7th Ghana International Book Fair

I did go to the biennial (and yes I do mean every two years) Ghana International Book Fair, and I did go twice, as I originally guessed/suspected.   There didn’t seem to be quite as many stands as on some previous years, but generally it seemed better organised.  There were quite a few events taking place during the week – some workshops for publishers, writers, poets, plus some book launches as well as gatherings for children.   I went to one book launch – of some Senior High School textbooks for Core Maths and Core English – held at British Council, mainly because of an email invitation from the Ghana Library Association. The brochure for the Fair wasn’t badly done, and had contact details for exhibitors, which is useful in the future.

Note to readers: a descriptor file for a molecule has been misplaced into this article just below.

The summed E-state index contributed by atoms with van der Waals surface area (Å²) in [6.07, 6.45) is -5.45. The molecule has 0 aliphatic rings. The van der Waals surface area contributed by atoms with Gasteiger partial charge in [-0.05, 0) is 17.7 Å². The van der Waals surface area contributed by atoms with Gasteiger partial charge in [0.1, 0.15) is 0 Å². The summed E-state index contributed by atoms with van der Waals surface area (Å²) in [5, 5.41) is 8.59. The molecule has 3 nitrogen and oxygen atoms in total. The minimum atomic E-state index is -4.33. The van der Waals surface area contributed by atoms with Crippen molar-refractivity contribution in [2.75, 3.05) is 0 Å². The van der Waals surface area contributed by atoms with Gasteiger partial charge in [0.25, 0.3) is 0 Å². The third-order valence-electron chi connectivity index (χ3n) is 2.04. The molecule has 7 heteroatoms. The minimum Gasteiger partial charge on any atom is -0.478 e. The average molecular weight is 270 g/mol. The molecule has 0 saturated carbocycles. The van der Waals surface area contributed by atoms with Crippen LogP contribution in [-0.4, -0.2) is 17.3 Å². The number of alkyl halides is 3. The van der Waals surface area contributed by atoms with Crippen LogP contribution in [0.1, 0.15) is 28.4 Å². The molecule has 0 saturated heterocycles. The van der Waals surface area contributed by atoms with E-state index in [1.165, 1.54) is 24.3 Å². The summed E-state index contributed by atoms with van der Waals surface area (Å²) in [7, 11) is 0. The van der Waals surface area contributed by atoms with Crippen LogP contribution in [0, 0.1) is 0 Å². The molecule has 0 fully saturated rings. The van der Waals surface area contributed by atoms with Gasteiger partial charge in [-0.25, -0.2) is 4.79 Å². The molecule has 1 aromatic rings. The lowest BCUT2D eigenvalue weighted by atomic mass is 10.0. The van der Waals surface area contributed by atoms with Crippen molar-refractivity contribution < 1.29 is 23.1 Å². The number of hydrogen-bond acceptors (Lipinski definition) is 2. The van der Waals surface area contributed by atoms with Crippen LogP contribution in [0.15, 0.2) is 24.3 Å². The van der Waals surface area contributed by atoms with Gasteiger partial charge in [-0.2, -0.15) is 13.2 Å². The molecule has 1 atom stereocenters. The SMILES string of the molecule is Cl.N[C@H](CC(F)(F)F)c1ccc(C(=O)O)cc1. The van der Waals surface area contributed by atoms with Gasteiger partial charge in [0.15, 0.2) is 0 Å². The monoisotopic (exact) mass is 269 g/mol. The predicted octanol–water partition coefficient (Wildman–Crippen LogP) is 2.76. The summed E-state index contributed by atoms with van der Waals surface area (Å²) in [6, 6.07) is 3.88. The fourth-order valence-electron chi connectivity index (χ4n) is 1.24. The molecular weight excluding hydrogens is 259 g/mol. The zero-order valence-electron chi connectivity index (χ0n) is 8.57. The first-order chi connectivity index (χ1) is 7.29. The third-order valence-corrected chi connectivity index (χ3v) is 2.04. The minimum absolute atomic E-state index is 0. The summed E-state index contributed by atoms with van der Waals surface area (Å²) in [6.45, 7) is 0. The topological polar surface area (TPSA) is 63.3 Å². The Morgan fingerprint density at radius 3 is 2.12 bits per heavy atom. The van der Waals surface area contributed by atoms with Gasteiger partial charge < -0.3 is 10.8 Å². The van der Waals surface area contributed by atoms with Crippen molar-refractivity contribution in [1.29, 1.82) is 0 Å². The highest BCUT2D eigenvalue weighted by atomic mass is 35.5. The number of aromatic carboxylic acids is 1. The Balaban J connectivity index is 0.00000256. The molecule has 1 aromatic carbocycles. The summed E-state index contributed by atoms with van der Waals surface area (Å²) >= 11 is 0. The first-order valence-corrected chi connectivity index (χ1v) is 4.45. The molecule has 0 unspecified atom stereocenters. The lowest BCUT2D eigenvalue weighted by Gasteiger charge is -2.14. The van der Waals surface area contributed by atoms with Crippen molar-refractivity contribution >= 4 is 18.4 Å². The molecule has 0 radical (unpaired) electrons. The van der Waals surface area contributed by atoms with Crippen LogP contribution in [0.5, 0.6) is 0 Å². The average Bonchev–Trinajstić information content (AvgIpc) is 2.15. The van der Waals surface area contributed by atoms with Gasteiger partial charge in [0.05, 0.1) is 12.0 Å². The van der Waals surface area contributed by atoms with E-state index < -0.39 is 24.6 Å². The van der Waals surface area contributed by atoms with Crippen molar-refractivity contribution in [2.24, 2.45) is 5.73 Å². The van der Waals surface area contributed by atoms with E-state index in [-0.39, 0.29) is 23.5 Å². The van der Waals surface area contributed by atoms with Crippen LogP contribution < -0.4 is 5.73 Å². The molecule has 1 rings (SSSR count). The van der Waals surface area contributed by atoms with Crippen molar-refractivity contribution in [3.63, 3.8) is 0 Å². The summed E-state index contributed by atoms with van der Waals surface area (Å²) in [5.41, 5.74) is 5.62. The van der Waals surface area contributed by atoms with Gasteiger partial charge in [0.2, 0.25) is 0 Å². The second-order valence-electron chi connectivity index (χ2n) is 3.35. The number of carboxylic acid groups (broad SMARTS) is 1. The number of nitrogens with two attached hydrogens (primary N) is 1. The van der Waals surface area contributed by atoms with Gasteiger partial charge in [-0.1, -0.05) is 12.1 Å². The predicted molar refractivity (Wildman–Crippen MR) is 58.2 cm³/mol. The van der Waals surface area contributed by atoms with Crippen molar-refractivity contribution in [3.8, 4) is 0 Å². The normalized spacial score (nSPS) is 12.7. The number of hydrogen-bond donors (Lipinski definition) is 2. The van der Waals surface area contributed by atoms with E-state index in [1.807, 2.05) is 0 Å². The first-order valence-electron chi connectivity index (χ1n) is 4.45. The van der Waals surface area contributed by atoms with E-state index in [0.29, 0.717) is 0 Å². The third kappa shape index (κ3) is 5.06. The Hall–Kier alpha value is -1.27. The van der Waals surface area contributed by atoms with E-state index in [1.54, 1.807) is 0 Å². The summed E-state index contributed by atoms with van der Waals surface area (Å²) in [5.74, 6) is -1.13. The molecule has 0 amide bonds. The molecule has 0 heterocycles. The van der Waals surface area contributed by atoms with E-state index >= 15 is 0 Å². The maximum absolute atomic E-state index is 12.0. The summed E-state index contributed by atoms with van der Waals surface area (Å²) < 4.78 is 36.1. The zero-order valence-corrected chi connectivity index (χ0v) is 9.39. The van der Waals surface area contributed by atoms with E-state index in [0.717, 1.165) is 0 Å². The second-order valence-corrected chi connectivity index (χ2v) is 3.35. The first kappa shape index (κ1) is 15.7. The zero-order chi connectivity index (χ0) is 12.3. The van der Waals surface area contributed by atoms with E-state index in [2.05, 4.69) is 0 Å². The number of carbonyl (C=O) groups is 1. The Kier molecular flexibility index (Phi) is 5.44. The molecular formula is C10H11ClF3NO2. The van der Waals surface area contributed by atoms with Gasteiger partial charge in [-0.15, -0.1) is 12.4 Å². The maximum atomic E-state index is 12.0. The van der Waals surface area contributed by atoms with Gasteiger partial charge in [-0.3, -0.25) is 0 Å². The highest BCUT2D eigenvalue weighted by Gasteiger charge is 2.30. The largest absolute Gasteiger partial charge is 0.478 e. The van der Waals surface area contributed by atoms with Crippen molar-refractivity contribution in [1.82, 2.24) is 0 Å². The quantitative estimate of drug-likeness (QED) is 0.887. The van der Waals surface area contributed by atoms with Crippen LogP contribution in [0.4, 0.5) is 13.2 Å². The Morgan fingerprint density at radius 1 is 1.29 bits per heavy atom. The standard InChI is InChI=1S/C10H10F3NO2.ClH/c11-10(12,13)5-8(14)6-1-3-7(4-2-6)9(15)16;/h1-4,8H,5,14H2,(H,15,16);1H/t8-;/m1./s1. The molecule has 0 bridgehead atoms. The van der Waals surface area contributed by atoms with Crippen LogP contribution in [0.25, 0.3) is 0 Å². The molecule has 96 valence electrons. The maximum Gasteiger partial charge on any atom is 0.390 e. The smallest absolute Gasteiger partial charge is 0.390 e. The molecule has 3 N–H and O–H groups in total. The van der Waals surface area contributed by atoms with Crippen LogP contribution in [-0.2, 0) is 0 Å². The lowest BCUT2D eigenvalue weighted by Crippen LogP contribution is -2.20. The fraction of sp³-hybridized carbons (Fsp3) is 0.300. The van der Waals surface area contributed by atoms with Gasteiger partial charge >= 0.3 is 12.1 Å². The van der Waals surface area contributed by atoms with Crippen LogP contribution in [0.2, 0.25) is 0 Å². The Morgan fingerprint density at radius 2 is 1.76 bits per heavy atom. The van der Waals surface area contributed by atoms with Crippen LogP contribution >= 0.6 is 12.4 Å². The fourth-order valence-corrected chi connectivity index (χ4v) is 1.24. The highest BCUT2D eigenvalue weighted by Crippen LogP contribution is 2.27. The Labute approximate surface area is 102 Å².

For me personally there wasn’t that much I was interested in – the big market is of course the educational one – and for general reading many of the exhibitors had books suitable for primary age children.  Otherwise the selection seems to be aimed at the academic market, so I did pick up a few things for work, and met a colleague who was doing the same!

The kids did buy some second hand “trashy” novels (I wonder why not more of these second hand sellers were around – I guess they figure they don’t need to bring attention to themselves?  or it is is too expensive to exhibit?).  And I bought a couple more African Writers Series books, plus some Nigerian plays which I have heard of, but I am ashamed to say I have never read.

Not sure how these two ends of the market – which are mostly education oriented are going to make a reading nation, but still I suppose it is a start.